Industrial Designs

Industrial design – what is it?

Nowadays, consumers making their choices upon purchasing goods pay a lot of attention to their look, in particular if these goods are of the same kind.

Manufacturers, who are fully aware that an attractive look adds value to the product, enhances its attractiveness and draws consumers’ attention, are racing one another in inventing the newer, the more innovative and creative product designs.

Considering that the process of creating such a design involves a lot of effort, work and financial spending, it is advisable to remember about protecting the outcome of such creative activity. The tool that comes in handy is an industrial design.

Let us start from the very beginning by explaining what an industrial design is and what requirements must be fulfilled so that it can provide effective protection.

An industrial design shall be understood as the look of the whole or part of a product. When referring to the look which may be subject to protection as an industrial design, a set of characteristic features in meant, including among others the following features:

– lines

– contours

– shapes

– form

– structure or material

– colors

– ornamentation

or any other features, which altogether compose the form of a product.

For example, the following can be industrial designs:

  • a two-dimensional figure consisting of e.g. lines, contours and colors, such as any graphic designs:


Registered Community Design

no.  008050116-0002

Registered Community Design

no.  008017206-0002

Registered Community Design

no.  007826961-0001

Registered Community Design

no.  007733092-0001


  • a three-dimensional spatial figure consisting of e.g. lines, shape, colors, ornamentation:


Registered Community Design

no.  007799176-0005

Registered Community Design

no.  004669059-0003

Registered Community Design

no.  004046118-0001

Registered Community Design

no.  008158117-0004


What is essential to note, the features of the look of a product resulting exclusively from the technical function, which is to be performed by such product, are exempt from protection.

If the notion of an industrial design was expressed in such a general way, that would mean in practice that by its registration one could get protection for everything. Any look, in any combination of the above mentioned features.

Upon reviewing the databases of registered industrial designs, where the following examples of designs can be found:

Registered Community Design

no.  004662815-0001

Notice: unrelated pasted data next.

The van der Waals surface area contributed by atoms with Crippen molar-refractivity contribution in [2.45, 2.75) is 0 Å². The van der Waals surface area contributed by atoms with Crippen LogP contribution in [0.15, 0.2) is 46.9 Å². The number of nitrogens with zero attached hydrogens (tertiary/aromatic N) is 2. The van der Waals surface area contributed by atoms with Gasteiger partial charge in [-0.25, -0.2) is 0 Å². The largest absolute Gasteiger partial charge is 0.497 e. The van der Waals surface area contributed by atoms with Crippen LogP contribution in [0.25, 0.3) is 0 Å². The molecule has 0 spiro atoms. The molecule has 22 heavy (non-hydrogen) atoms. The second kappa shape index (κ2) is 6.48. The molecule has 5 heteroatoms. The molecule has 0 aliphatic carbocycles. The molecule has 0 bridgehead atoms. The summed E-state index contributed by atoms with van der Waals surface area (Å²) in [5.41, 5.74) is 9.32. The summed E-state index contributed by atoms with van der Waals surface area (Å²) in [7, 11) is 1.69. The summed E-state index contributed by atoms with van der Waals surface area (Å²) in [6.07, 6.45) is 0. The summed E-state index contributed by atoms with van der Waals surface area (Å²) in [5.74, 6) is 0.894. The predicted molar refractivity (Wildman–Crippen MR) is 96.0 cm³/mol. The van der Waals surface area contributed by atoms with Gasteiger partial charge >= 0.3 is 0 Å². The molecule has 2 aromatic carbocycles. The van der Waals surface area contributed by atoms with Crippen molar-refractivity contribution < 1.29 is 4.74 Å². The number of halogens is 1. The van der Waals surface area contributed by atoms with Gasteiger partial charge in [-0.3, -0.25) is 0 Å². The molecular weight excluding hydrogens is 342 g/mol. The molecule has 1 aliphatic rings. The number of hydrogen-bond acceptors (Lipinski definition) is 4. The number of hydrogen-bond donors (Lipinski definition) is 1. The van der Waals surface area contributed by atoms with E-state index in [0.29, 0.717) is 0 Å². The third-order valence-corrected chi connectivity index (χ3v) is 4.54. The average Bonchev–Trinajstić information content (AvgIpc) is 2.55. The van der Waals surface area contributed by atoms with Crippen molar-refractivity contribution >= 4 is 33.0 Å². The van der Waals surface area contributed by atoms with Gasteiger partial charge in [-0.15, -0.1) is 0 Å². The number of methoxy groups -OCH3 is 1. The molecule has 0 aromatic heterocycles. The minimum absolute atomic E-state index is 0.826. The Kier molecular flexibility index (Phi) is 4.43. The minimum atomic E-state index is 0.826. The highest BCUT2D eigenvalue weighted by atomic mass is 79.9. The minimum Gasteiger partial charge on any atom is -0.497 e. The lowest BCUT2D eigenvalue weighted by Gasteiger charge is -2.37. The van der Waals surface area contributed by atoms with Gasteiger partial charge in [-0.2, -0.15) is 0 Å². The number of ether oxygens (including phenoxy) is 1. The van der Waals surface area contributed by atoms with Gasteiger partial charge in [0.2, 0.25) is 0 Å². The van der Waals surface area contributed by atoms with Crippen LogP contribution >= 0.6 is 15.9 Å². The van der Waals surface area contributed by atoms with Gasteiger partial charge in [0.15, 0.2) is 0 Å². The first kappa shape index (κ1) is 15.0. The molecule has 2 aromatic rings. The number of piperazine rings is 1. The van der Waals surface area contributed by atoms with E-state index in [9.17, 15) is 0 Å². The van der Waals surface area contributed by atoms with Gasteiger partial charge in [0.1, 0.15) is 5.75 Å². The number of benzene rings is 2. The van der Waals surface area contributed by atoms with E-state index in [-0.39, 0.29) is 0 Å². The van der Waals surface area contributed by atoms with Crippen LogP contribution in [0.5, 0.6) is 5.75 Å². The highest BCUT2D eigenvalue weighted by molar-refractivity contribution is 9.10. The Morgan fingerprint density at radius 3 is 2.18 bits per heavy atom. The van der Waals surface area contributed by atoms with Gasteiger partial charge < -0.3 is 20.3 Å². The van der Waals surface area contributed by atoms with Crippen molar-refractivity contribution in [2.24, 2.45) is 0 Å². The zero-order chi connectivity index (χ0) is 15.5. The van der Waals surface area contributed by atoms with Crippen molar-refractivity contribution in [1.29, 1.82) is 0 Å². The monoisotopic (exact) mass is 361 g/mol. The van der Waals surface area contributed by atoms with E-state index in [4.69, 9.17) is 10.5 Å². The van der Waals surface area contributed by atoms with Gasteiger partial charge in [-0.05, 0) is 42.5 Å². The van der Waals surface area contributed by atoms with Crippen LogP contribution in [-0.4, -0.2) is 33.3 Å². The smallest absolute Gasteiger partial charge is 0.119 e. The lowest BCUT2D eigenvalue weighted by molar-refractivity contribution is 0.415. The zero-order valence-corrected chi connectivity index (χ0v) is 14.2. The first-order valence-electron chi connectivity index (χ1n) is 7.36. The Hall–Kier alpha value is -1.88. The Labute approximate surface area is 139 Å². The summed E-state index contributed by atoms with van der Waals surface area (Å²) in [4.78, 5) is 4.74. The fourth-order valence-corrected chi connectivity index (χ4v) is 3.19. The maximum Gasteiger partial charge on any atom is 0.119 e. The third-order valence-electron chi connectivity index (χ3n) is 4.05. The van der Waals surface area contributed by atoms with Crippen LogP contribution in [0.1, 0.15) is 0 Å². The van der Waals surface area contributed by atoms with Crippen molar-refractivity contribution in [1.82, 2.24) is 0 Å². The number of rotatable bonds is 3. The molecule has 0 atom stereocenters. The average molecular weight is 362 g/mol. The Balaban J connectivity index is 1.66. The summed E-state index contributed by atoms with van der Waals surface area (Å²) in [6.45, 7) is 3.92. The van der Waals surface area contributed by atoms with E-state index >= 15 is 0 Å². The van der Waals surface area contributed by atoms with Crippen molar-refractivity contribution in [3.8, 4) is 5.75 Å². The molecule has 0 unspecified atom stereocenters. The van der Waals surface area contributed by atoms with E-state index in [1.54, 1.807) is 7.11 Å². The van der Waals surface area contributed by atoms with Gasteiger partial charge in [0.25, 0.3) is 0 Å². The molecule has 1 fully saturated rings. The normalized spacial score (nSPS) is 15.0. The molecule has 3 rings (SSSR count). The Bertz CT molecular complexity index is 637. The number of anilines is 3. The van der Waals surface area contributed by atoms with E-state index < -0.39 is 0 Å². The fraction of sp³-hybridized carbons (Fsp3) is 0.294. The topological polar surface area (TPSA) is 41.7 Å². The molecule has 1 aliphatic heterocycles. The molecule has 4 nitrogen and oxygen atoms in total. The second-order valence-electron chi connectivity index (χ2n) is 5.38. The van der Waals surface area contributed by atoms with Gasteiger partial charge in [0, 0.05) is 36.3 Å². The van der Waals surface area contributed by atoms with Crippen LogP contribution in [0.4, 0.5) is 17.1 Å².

Registered Community Design

no.  002623934-0003

Registered Community Design

no.  005230257-0001

Registered Community Design



one could have an impression that in fact it is so.

However, in order that an industrial design may really guarantee effective protection, two more requirements are yet to be fulfilled:

Namely, an industrial design must be: novel and must have individual character.


Novel, so namely what?

Novel shall be such design which has never been made available to the public anywhere in the world.

Making a design available to the public can be for example:

– publication on a website,

– publication in social media,

– publication in a magazine,

– presentation in a catalogue or advertising leaflet,

– display at an exhibition,

– demonstration at a seminar, conference, lecture,

– introduction on the market and offering to sale.


In practice, any such act of making a design available to the public results in losing the feature of novelty by it and its inability to obtain effective protection.

The issue of novelty and making a design available to the public, as well as the related exceptions, will be commented in more detail in my further articles.

It is also essential to determine what is meant by individual character that an industrial design must have.

This means in practice that the look of a product must differ from what has already been known on the market to the extent that it evokes a different overall impression upon the users of the relevant products.

When assessing whether an industrial design has individual character, one also takes into consideration the freedom of creativity, which the designer had at his disposal upon creating the look of a product.

The look of any product fulfilling the above mentioned requirements may obtain protection, which shall allow to combat copying or counterfeiting the design by competitors, as registration of an industrial design gives its holder the exclusive right to use it for commercial pr professional purposes, including among others the right to prohibit other parties form manufacturing, using, offering, putting on the market, import or export of products made in accordance with the registered design.

Are you still thinking whether the look of your product is eligible for protection as an industrial design? You are very much welcome to get in touch with us, or in the meantime follow our IP Blog, as further articles in this series will be coming shortly.

About Joanna Piłka

Joanna Piłka is a patent attorney in the department of trademarks and industrial designs. She deals with issues related to the protection of trademarks, industrial designs and internet domains. Also develops a strategy and provides advice on brand protection and industrial designs, prepares legal opinions. She is a member of INTA and ECTA (member of the Design Committee of ECTA). Contact with the author

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